7. Remove All the Navigation

Removing all the navigation makes it a no-brainer and allows your visitor to focus solely on the offer at hand. Also, remove any competing links, such as internal links to other pages on your website. Instead, you can put these on your thank you page as a resource for the following steps to take or links to blog posts your lead might find helpful. (For more on thank you pages, see below.) 

 

8. Go Mobile

In other words, make your page responsive. They should look good on a phone, tablet, or computer to give your user the best viewing experience. Think of how many leads you’d miss if your viewer couldn’t access on their phone? 

 

9.Optimize for Search Engines

You’ll most likely be promoting your landing page through ads, emails, social media, and other channels. However, it’s still essential to optimize with targeted keywords for organic search and paid campaigns. Why? When someone does an organic search for your keyword, you want them to find your page, and if you’re running paid ads, those words should live on your landing page too.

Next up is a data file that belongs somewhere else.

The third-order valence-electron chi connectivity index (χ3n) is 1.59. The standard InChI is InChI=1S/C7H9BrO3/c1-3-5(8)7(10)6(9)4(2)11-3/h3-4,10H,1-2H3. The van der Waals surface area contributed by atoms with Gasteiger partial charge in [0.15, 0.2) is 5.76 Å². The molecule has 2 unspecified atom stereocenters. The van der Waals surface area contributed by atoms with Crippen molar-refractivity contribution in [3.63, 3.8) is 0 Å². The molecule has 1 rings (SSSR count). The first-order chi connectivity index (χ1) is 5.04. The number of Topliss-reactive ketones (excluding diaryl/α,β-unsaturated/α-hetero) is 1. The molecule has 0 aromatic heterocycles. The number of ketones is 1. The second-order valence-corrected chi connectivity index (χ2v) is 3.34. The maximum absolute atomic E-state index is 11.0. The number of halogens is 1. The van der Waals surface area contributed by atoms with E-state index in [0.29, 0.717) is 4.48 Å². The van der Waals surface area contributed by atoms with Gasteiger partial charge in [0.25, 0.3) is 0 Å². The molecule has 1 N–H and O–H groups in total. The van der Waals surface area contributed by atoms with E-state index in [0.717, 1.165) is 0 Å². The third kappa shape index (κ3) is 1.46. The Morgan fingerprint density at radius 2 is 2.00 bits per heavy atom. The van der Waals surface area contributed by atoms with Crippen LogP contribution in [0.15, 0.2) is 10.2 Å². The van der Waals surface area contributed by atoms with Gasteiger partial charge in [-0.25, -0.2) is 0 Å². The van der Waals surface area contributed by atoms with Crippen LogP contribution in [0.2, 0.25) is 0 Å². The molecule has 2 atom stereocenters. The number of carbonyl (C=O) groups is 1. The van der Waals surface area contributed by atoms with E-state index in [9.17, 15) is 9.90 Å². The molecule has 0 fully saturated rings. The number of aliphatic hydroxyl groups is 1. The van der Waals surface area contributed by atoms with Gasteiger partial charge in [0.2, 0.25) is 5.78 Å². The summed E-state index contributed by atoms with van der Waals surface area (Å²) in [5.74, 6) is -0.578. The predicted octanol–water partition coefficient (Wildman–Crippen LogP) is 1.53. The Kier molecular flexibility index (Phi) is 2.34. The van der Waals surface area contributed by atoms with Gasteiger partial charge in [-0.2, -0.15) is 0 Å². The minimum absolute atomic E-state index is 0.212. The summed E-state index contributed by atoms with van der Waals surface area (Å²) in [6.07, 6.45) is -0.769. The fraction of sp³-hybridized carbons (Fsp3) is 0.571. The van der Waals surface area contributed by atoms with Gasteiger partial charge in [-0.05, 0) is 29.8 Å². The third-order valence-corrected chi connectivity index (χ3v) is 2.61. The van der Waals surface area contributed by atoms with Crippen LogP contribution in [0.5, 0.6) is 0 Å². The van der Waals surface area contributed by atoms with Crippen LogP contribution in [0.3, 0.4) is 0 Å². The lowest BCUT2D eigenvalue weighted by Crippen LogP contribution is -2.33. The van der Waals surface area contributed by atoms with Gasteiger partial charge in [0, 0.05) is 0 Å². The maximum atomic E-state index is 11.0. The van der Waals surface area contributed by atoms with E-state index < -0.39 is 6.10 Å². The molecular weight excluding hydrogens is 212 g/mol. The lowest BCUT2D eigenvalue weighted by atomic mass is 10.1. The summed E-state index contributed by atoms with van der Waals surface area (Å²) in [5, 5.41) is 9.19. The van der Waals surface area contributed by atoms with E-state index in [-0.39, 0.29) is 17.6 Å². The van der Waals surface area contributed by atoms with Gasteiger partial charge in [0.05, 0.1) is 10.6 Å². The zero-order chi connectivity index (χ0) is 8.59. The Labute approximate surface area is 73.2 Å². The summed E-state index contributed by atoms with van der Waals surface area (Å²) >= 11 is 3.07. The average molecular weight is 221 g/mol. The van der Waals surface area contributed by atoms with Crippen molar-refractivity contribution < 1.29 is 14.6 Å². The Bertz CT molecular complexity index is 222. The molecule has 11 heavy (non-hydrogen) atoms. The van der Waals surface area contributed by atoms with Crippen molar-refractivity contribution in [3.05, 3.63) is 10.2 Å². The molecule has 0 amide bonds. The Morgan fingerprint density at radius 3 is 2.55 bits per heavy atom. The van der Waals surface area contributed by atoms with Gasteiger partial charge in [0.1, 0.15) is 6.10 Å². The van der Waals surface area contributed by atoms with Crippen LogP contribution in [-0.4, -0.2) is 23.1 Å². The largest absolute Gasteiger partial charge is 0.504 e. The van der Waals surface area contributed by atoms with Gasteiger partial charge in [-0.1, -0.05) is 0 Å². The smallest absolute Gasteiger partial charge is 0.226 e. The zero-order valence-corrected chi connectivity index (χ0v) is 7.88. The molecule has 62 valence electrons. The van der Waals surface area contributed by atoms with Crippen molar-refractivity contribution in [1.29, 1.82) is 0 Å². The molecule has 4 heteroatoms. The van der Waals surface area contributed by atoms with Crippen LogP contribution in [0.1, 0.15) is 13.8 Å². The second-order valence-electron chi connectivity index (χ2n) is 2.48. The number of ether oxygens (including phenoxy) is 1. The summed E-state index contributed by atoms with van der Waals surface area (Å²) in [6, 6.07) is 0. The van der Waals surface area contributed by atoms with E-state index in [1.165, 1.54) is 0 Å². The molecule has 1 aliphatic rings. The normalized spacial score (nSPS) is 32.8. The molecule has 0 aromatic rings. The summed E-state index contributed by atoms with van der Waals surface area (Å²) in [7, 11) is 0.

10. Don’t Forget to Say Thank You!

It’s time to do like your momma told you and mind your manners. On your thank you page, you can:

  1. Deliver the content in your offer (such as a download)
  2. Share relevant content, such as blog posts
  3. And just saying a plain old thank you

When I worked for Sashco, we developed a landing page for a stain product where log homeowners would land and request free samples of stain. After filling out the form, the thank you page directed the visitor to take the next step of their journey. Did they need to find a contractor? Or maybe they needed help finding a store near them. The thank-you page was one of our best-performing pages because it acted as a guide for customers through their buying journey.

On that note, thanks for reading our blog post! If you have any questions, please give us a holler. We’d love to chat with you about any landing page projects you have coming up or if you’re just sure if you need a landing page.